Since I'm not a REE expert why am I writing about them? The answer has to do with silver. Silver shares many characteristics with the rare earth elements and there is a lot to learn from them in our analysis of silver. In fact, the purpose of this article is to make the case that silver is the rarest of all the rare earth elements.

One of the common characteristics between silver and the rare earth elements is that many REE's are mined in conjunction with other minerals, the same as silver with its by-product mining profile. Mining for both tends to concentrate on the easiest to exploit properties first. Consequently, the remaining properties tend to be lower-grade and more expensive and difficult to develop. Both silver and REE's have seen the emergence of China as the chief producer of each. (In the case of silver, the production reliance includes the processing of scrap material not mined in that country.) Silver production from China is nowhere near 97% of world production, as it is in the rare earth elements, but it still is significant. Environmental issues and restrictions inhibit the production of both silver and the REE's. And with both, higher prices don't automatically guarantee immediate new production. For instance, last year on an 80% increase in silver price, the mine production of Peru (the world's largest miner) declined 7% or 12 million ounces. That's a million silver ounces less per month than from a year earlier. Recently, the price of REE's skyrocketed, due to China's sharply curtailed exports. Should any major silver producing country sharply restrict the export of silver, the price would soar.

Read The Rest of the Article ...

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Quote of the Week                               

"The scarce and valuable commodities such as copper, lead, zinc, uranium, gold, silver, platinum, and palladium just to name a few are limited. These are the basic building blocks for all the goods and services we desire in modern society. You can't have a car, a house,
a cell phone, a refrigerator, a simple bar of soap, etc. etc., without them.
"

-Greg McCoach    

Other Articles      

Why Every Hard-Working
American Should Be Loading Up On Silver

Jeff Clark, BIG GOLD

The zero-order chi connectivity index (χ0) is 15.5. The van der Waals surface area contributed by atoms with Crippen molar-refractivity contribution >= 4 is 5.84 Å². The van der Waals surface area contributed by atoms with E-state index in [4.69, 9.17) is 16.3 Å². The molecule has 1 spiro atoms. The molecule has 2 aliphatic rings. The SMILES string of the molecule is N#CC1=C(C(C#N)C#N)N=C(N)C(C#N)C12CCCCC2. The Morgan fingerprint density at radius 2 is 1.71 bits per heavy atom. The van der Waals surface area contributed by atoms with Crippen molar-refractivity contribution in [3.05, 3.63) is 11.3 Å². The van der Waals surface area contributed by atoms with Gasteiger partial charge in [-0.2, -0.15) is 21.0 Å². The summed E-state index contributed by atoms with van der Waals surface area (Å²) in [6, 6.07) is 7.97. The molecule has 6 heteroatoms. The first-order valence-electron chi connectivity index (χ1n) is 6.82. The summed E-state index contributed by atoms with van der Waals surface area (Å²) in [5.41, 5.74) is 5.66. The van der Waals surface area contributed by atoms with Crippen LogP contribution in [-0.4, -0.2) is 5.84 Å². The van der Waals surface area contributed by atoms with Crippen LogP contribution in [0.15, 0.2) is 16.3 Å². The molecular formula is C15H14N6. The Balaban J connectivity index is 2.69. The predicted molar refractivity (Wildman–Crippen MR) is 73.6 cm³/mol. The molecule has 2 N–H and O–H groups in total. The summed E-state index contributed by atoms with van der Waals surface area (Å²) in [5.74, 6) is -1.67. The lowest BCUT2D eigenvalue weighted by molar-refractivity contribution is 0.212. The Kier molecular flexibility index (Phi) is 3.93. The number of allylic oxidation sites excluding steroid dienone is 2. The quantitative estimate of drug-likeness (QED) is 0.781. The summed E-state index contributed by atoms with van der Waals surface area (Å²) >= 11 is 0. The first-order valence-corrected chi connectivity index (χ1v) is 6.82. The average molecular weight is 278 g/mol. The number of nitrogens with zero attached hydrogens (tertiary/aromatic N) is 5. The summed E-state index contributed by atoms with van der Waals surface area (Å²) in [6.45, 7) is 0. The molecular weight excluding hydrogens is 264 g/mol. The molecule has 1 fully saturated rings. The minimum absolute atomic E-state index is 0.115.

7 Reasons Why Silver Will Make You Rich
J. Edwards

Are Precious Metals Still a Good Buy?
Lakshimi Capital

1-oz Silver Coin Sales Shatter U.S. Mint Records
Mineweb

Why Governments Will Buy Silver
SilverStrategies

About Coin Cleaning

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Silver Shortage This Decade, Silver Will Be Worth More Than Gold
Future Money Trends

 

 

 
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Sound Money ~ Pending Legislation - 6 States to date
February 4, 2011
Issue 92
 
Issue 94

SGS Notes: We've been seeing a lot more on this issue lately across the news articles…and we get asked about this a lot… so this week we're focusing in on the various pieces about Sound Money.

Sound Money Pending Legislation - 6 States to date

Here is a list of 6 states (4 in the last month) and (2 states today) that have pending legislation to authorize the use of gold and silver to settle debts with its citizens and to provide them the legal means to avoid the devaluing of the dollar by having a parallel currency in light of massive bailouts and to protect them in the event of the dollars failure.
New Hampshire (they started this in 2003)

Bill currently mired in their State Legislator's Commerce Committee:

http://www.goldmoneybill.org/goldbill.pdf

Indiana Senate Bill 0453 Authors: Walker, Kruse
Date Chamber Action
01/14/2009 S Authored by Senator Walker
01/14/2009 S First reading: referred to Committee on Tax and Fiscal Policy
01/27/2009 S Senator Kruse added as coauthor

Current version: http://www.in.gov/legislative/bills/2009/PDF/IN/IN0453.1.pdf

Read The Rest of the Article ...

ACH Debit Now Available             

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Special Orders____                              

For those wishing to purchase quantities of 100 rounds or more, we have the ability to do custom divisible coins with the following Obverse designs: Morgan, Buffalo, Walking Liberty, Honest Value & Constitution.

Custom Special Orders require payment via wire or ACH transfer, and are priced at discount. We suggest that you collaborate with friends and relatives to do a group order so you can take advantage of the special pricing and custom minting. Please call or email us if you want to take advantage of this opportunity.

New Shipping Policy                               

Since the 2010 holidays, we are seeing an increase in delivery incidents with our shipping vendor. For this reason, all FedEx shipping will be requiring ‘Indirect Signature’ upon delivery. Indirect Signature can be obtained from anyone at the delivery address, a neighbor, HOA manager, etc. This is not meant to present an inconvenience, but to ensure that if a loss occurs, it will be covered by the shipping vendor.

Quote of the Week                               

"Gold was not selected arbitrarily by governments to be the monetary standard. Gold had developed for many centuries on the free market as the best money; as the commodity providing the most stable and desirable monetary medium."

-Murray N. Rothbard   

 

Other Articles      

Utah Could Use Gold Under Sound Money Act
By: Alex Newman

Virginia Eyes Switching Off Dollar
Kelly O'Meara

Money in North American History: From Wampum to Electronic Funds Transfer

Gold Money Bill Site
Many Links, Articles, Resources

Obama Needs Your 401K to Balance His Budget
By Bob Adelmann

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Why Gold & Silver
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Hans Bocker,
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Role of Gold In
Next Financial System

Hans Blocker